How many strawberries can you eat every day?

“The guidelines for healthy eating they recommend the consumption of three portions of fruit a day, approximately equal to 300 or 400 grams” says nutritionist Francesca Beretta. «The ideal would be to rotate the different seasonal varieties to ensure excellent diversity of nutrients. Let’s say that you can easily consume up to 3 ounces of strawberries a day, which corresponds more or less to around twenty fruits.” The health benefits? Strawberries, as highlighted in several studies, are a mine of antioxidants that help counteract oxidative stress and inflammatory states. In fact, they contain a high quantity of anthocyanins, pigments responsible for their red colour, polyphenols, ellagitannins and flavonones. Recently published research has highlighted that strawberries are a useful source of vitamin C and folic acid and may help improve the antioxidant potential of low-density lipoprotein, also known as bad cholesterol, in healthy young women.

When to eat strawberries?

Is it better to eat strawberries for breakfast, after meals, or as a snack? In reality, any time of day is the right time to consume fruit, including strawberries. «Personally I recommend consuming them as snacks between one main meal and another. In fact, strawberries have a good satiating power, due to the large quantity of water and fibre, and provide very few kilocalories, around 30 per 100 grams. They are also good at the end of a meal. A couple of strawberries are an excellent solution to quench the craving for dessert that may appear at the end of lunch or dinner.”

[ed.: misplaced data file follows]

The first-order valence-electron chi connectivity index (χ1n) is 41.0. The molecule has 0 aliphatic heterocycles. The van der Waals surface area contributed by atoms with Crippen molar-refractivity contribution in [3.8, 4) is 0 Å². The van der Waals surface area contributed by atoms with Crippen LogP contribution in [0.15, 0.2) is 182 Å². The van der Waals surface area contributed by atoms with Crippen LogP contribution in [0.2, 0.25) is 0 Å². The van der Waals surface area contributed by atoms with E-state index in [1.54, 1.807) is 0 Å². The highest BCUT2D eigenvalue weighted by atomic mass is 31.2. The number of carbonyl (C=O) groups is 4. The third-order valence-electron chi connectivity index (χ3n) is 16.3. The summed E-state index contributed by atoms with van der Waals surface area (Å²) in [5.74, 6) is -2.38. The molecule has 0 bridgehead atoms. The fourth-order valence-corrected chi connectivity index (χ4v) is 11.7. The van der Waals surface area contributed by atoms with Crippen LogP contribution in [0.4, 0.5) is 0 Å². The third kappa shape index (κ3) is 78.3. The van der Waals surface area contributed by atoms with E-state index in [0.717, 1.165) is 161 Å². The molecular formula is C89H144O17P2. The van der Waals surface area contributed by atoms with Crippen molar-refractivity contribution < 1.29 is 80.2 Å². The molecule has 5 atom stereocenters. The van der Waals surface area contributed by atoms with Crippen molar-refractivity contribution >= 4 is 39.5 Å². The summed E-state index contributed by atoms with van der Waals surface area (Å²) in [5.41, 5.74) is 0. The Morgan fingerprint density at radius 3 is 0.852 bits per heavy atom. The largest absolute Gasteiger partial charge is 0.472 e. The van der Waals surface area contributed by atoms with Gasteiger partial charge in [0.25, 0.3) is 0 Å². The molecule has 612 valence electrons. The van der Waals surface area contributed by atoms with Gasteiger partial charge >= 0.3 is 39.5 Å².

How to combine strawberries at the table to avoid raising blood sugar levels?

«Fortunately, strawberries have a low glycemic index. This means that the impact on blood sugar is very small. To tone it down further, you can consume strawberries as a snack together with some hazelnuts, almonds or walnuts. The fats and proteins in nuts will help maintain the glycemic curve, without forming peaks.”